From the International Sweetener Symposium:
Coeur d’Alene, Idaho—Two studies touting the importance of U.S. sugar policy took center stage today when the American Sugar Alliance released a new video about studies by professors at Texas A&M University and the University of Maryland.
“Researchers from the schools recently published papers about America’s sugar industry and the dire consequences of outsourcing U.S. production to subsidized foreign suppliers,” the video noted.
Dr. Alexander Triantis, the dean of Maryland’s business school, conducted the first study to be spotlighted. His paper detailed the different fortunes of sugar producers and food manufacturers that make sweetened products. In its video, ASA explained the results this way:
“Over the past two decades, sugar prices have declined by 40 percent, when corrected for inflation. Meanwhile, things like labor and fuel costs have gotten a lot more expensive. The resulting economic squeeze shuttered dozens of sugar factories forever and sent 100,000 U.S. workers to unemployment lines.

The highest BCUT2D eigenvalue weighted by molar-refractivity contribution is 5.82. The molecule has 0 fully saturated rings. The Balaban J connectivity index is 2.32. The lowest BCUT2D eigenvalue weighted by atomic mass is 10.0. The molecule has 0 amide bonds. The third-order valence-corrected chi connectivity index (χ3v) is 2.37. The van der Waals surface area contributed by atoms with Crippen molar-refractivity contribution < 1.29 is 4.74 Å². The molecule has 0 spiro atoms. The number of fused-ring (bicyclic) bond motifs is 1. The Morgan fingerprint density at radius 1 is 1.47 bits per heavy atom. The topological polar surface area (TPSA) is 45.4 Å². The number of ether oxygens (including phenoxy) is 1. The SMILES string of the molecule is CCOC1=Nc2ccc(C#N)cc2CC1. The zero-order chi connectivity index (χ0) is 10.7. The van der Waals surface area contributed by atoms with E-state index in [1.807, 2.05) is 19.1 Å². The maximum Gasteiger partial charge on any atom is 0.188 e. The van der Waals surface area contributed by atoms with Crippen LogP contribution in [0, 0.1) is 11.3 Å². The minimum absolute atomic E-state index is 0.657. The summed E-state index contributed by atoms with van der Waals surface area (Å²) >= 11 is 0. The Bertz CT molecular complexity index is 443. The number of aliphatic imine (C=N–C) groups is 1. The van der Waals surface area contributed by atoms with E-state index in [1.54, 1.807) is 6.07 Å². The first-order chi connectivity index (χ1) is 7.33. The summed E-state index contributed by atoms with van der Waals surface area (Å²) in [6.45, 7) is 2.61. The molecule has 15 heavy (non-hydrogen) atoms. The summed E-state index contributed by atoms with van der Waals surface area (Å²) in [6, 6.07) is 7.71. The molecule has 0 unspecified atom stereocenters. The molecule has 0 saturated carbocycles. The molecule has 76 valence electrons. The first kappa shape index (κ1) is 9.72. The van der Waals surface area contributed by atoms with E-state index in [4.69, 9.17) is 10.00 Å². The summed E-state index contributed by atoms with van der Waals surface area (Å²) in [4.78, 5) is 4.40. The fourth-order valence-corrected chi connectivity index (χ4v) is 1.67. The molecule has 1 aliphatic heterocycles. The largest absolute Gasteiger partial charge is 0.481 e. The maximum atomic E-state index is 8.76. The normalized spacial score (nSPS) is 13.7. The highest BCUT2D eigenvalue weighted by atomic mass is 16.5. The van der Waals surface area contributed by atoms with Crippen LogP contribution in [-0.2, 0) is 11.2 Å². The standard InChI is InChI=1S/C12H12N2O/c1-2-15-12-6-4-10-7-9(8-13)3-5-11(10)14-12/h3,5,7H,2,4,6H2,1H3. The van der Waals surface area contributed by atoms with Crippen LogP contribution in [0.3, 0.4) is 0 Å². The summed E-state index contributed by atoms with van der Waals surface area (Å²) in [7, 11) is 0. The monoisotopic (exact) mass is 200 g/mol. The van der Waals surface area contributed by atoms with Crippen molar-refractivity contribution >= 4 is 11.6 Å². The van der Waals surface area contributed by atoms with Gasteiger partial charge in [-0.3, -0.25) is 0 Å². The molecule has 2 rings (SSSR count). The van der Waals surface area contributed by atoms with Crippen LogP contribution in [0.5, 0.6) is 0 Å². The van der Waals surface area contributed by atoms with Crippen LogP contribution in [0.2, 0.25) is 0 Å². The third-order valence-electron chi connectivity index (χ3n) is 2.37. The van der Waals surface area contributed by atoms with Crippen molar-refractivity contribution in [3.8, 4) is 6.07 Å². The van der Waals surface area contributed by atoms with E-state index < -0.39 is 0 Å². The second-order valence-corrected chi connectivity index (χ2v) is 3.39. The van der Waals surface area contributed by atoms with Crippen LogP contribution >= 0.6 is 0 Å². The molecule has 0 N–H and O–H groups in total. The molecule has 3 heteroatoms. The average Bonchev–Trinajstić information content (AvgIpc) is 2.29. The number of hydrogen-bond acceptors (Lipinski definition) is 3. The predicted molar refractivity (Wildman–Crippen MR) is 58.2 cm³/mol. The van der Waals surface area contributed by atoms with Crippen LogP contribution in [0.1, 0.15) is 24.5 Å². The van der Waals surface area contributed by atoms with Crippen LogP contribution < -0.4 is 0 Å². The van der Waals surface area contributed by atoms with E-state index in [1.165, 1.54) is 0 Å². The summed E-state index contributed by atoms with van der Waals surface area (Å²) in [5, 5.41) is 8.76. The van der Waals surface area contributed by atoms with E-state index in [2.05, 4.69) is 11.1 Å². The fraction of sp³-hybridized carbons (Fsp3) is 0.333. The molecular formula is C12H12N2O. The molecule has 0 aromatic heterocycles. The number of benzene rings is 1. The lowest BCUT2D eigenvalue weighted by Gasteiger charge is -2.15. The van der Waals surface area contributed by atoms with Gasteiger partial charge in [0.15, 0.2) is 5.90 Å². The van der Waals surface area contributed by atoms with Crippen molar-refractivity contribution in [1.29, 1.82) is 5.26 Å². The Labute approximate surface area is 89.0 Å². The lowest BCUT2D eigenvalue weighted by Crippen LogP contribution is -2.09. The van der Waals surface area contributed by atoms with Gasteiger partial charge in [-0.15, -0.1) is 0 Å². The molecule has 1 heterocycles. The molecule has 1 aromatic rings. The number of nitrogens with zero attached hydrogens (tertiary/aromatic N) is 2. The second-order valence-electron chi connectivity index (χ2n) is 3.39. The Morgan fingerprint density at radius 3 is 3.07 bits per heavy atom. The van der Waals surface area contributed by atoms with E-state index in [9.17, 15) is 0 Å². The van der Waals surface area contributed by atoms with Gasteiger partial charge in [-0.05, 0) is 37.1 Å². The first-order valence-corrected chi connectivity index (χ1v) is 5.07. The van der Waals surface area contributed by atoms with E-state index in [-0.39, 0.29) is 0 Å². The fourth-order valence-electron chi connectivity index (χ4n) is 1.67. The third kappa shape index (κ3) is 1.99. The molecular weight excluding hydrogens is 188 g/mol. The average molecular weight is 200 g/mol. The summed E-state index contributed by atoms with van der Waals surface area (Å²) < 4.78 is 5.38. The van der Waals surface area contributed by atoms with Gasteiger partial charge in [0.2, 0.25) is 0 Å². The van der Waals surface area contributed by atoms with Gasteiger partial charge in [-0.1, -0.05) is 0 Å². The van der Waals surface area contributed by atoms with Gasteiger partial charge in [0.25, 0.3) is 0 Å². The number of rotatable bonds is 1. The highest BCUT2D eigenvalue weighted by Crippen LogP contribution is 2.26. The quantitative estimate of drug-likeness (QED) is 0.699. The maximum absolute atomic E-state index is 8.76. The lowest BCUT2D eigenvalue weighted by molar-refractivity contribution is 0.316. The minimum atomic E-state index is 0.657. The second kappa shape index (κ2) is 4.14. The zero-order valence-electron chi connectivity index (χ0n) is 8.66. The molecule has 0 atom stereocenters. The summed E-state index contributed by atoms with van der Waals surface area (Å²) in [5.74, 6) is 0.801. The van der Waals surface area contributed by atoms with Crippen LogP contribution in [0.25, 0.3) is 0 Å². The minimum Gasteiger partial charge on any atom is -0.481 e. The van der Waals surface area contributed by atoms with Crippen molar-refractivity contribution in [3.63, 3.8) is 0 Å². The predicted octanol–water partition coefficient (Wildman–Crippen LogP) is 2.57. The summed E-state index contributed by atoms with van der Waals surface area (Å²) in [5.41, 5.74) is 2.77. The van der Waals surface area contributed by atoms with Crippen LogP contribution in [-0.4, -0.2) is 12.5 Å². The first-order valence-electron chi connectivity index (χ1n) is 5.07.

“All of which stands in sharp contrast to manufacturers of sugar-sweetened foods like candy. Even during the recent economic recession, these companies have continued adding jobs, increasing profits and expanding domestic operations.”
Despite this success, many candy companies are lobbying Congress to gut U.S. sugar policy to help them further inflate their profitability. But the economic consequences and job loss to the U.S. sugar industry would be dire, Triantis found – an opinion shared by Drs. Joe Outlaw and James Richardson from Texas A&M.
“The United States has provided a safety net for U.S. sugar producers for more than 200 years in response to a heavily subsidized and distorted world sugar market,” the Aggie researchers wrote.
The only policy gaps during that time occurred from 1975 to 1976 and from 1980 and 1981, the video explained.
“And on both occasions, prices skyrocketed and burned consumers,” it concluded. “Worst of all, repeating the mistakes of the past would leave America dependent on unreliable, subsidized suppliers like Brazil, Mexico, India, and Thailand.”